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THE FINAL ROUND began with Tiger Woods, Ernie Els and Phil Mickelson within striking distance of the lead. When frontrunner Dustin Johnson stumbled mightily out of the gates giving back six shots in the fi rst four holes, the door was kicked wide open for the 1st, 2nd and 6th ranked players in the world. With 21 major victories under their belts the fi nal round seemed destined to be a fi nish for the ages. Mickelson birdied the fi rst

but was unable to fi nd a con- sistent putting stroke or notch another birdie to make up more ground. Missed birdie chances from inside 12 feet on the second and third holes followed by a 15-foot eagle opportunity that two putts later turned into a defl ating par cost the lefthander a real chance at his fi rst U.S. Open title. The crowd favorite still made the turn at one-under for the day but three bogeys on the back nine resulted in a fourth-place fi nish. “It was frustrating because I had opportunities. All I had to do was shoot even par on the back, and I’m in a playoff,” he said. A fl awless second-round 66 was the high- light of the week characterized by missed putts. Woods entered the fi nal

round with momentum from a scorching back-nine 31 Saturday to get himself into contention. The capacity crowd expected fi st pumps and elec- tricity but the energy evaporat- ed with sloppy bogeys on Nos. 1, 4, 6, 8, 10 and 12 leading to a four-over par 75. The world’s number 1 cited mental errors as the downfall for his struggles. The only thing reminiscent of his astounding 15-stroke victory at Pebble Beach 10 years ago was Steve Williams on the bag and the red Nike shirt. Els came the closest of the



big three to capturing the title. With birdies on three of his fi rst six the two-time Open winner found himself tied for the lead. A par-save from above the hole on the treacherous eighth seemed like a major-winning putt but the South African

28 / NCGA.ORG / SUMMER 2010

came undone with pushed tee shots on Nos. 9 and 10 with the Pacifi c looming. Els played holes 9-11 in four-over and missed a four-footer on 16 to squander his chances and settle for third place alone. While inconsistent ball strik-

ing and balky putters let down the three world beaters, it was Gregory Havret (ranked 391st) who displayed fi nal-round precision and calm en route to

$ 1,338,293 WAITING ON THE BUS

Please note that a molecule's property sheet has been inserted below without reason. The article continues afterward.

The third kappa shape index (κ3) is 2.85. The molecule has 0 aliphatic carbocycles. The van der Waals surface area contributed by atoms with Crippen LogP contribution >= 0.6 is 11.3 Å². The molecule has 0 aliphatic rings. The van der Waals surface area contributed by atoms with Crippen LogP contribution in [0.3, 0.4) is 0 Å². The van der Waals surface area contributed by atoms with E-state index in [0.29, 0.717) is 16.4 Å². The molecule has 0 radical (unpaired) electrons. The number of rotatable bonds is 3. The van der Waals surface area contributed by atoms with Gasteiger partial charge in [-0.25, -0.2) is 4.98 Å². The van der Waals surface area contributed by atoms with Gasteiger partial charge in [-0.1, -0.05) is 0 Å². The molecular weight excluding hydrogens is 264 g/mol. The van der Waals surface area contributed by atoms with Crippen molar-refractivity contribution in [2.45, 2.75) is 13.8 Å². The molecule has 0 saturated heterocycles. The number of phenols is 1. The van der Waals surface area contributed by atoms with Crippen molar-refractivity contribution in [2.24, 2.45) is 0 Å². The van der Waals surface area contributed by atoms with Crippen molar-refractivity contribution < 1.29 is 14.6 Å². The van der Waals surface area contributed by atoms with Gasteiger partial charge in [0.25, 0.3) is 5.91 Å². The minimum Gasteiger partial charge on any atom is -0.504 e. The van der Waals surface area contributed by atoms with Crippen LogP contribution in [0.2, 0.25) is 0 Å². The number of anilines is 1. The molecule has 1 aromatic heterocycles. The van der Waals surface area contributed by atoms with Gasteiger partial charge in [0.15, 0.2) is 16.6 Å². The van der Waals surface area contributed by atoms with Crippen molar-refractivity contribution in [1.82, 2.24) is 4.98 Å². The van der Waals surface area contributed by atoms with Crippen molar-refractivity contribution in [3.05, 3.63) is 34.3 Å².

While almost all tournament operations went smoothly, spectators attending Thurs- day’s fi rst round experienced delays exceeding three hours in some cases while waiting for a shuttle bus to return to their cars parked at the tournament lot at CSU Monterey Bay. A reported 70-80 buses

were in service, well below what was necessary at the peak time of 6:00-8:00 p.m. Because of a prohibition on outside food and water as well as cell phones, attendees were left cold, hungry and without a means of communication. Pebble Beach and USGA

offi cials increased the number of buses to 160 on Friday and for the rest of the event, fi xing the issue. “We apolo- gize. We messed up and we’re up here trying to make amends,” Pebble Beach Senior Vice President for Golf RJ Harper told the Monterey Herald. “We took action immediately to make sure the situation didn’t happen again.”



a second-place fi nish. The missed opportunities by Els, Woods and Mickelson (they combined for a +9 fi nal-round total) possibly helped eventual Open winner McDowell breathe easier down the stretch: “No disrespect to Gregory, he’s a great player. But when you’ve got Tiger Woods and Phil Mickelson and Ernie Els up there, you’re not expect- ing Gregory Havret to be the guy you’ve got to fend off.”



NOTHING AT PEBBLE BEACH is ever cheap, but somewhat surprisingly U.S. Open food was priced similar to what one would fi nd at other professional sporting events. Of course there was a Pebble Beach fl air, as nothing in the Del Monte Forest is ever average. The U.S. Open added variety to a normal concession menu by includ- ing wine, lattes, smoothies and crepes to name a few. Even a run-of-the-mill hot dog was nothing standard. Nathan’s Famous Hot Dogs from Coney Island, NY, were quite popular among spectators as well as the offi cial tournament brownie of the PGA Tour for the past 25 years, Loralie’s Brownies from Ohio. A sample of prices: • Italian Sausage with onions & peppers: $


• Pulled Pork Sandwich: $ • Cheeseburger: $


• Chicken, ham, mushroom cheese crepe: $


• Latte (Mocha, Caramel or Regular) or Cappuccino: $

• Budweiser/Bud Light/ Heineken: $

• Wildberry or Mango Fruit Smoothie: $

7 6

• Wine by the glass: $ 9 5 8

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